So far, we have downloaded, installed, and configured all needed tools, created the folder and resource pool structure for our multitenant setup, and uploaded the OVAs. Now it’s time to create the TKG management cluster. You can of course do this using the TKG web UI by executing the command
But since we want to automate everything, we have to create a configuration file first. Using the UI would be an easy way to create it, but it is not possible yet to save the configuration before starting the deployment (which is using
fullClone instead of
linkedClone by default). As a workaround for this chicken-and-egg problem, you can kick off the deployment and immediately stop it, or you can create the configuration by hand.
Let’s assume you created the following configuration file and saved it outside the
Then you can create the
~/.tkg folder and its content by executing
Now add this vSphere-specific configuration to the TKG configuration file:
~/.tkg folder you will find the
providers directory with the different development/production cluster templates for vSphere and AWS. The templates use variables set in the TKG configuration file, but they can be overwritten by environment variables. And this is exactly the approach we will use to put our clusters in different resource pools.
Notably, we only overwrite the resource pool variable (
VSPHERE_RESOURCE_POOL) and use one network (
VSPHERE_NETWORK) for the management cluster and a different one (e.g., VLAN-based distributed port groups or NSX-T segments) for each workload cluster. You can also use separate VM sizes for the clusters, different datastores (e.g., gold, silver, bronze), or just one network for each tenant. By overwriting predefined variables you are not breaking the TKG support model, just adapting the installation to your own needs.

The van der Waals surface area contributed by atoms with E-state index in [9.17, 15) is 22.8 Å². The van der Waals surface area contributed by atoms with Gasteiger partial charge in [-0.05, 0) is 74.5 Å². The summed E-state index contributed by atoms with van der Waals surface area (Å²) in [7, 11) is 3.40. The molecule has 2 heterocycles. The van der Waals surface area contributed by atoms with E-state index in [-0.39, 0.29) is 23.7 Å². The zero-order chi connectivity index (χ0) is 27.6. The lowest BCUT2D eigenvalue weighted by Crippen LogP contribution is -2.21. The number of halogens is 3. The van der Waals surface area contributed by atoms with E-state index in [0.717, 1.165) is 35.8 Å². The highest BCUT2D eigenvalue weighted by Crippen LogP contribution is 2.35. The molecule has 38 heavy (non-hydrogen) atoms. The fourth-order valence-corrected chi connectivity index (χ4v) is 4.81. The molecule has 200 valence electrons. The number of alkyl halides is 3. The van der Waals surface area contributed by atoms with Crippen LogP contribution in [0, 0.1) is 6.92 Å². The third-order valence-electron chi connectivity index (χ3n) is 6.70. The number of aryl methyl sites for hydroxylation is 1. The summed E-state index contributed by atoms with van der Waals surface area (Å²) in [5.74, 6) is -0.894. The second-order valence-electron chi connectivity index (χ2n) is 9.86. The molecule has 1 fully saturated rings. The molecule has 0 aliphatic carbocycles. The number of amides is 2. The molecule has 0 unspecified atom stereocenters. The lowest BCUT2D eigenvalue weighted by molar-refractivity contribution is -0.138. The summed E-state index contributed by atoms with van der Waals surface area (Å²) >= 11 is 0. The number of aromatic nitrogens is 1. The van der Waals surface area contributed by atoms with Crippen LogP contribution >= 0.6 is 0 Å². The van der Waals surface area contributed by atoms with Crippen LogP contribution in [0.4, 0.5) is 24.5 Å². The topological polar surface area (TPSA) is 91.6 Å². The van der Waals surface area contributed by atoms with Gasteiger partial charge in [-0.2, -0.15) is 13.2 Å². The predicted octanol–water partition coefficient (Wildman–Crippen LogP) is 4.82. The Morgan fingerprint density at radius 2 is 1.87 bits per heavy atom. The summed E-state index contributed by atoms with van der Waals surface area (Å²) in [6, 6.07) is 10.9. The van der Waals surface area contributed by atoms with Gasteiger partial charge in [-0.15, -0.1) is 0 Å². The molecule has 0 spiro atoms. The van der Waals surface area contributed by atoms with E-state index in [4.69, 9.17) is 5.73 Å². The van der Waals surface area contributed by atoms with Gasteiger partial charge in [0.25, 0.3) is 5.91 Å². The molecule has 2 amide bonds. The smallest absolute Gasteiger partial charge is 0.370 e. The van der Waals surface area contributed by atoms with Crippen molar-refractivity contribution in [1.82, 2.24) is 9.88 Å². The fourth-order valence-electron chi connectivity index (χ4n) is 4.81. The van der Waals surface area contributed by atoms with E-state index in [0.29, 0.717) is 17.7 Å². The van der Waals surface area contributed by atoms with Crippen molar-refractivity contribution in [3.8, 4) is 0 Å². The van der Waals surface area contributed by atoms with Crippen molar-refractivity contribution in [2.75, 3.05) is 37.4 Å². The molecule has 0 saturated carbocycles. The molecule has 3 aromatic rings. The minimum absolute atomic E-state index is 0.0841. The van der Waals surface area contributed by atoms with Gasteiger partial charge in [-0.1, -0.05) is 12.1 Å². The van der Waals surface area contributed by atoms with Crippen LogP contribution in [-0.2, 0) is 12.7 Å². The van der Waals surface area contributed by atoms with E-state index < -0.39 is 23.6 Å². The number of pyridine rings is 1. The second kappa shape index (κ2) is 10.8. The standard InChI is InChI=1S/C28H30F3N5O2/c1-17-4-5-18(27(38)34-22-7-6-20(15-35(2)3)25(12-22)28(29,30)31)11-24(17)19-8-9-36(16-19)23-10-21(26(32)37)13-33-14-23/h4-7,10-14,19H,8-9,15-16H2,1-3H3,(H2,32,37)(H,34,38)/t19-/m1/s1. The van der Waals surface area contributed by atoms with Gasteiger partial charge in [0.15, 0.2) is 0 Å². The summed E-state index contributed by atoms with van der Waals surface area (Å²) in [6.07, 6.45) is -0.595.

If you need further customizations, you could add your own variables, pre/post scripts (e.g., using a separate DNS server per tenant), or Kubernetes YAML snippets, which are automatically deployed to your own cluster templates. But don’t do that right now, because doing so is very error-prone (especially when you upgrade clusters) and not supported. We will come back to this topic when upstream Cluster API and TKG improvements will simplify these activities. TKG 1.1 already has some more variables you can play with.
Before we create the management cluster, let’s change the cloning mechanism from
linkedClone in the templates.
Showtime! Let’s finally create our management cluster:
As you can see, all the pre-work we have done can easily be put into the automation or CI/CD tools of your choice. As to why a development cluster with only one control plane node is using a load balancer VM in front of it, it’s because in order to yield a seamless upgrade (e.g., from TKG 1.0 to TKG 1.1) a new controlplane node is added, the load balancer is reconfigured, and the old controlplane node is deleted. And for the load balancer VM we are relying on vSphere HA—in case you were wondering ;-))
Installing the TKG workload cluster
Creating two workload clusters for two different tenants is now really easy.
One of the TKG prerequisites is a DHCP server on your management/workload cluster networks. Make sure your DHCP options include a default route, DNS, and NTP server so the clusters can reach the internet (assuming you are not doing an air-gapped installation) and that they also have correct time settings. NTP often gets overlooked, and the public registries used will not deliver the container images needed for the installation. And last but not least, make sure you have Docker installed on your system, since TKG initially creates a Kubernetes kind cluster for a Cluster API-based installation of the TKG management cluster, transfers its configuration to it, and deletes the kind cluster afterwards (since it is not used anymore).
That’s all for today, but there will be more to come! There are some exciting TKG releases ahead of us! ☺
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About the AuthorMore Content by Tom Schwaller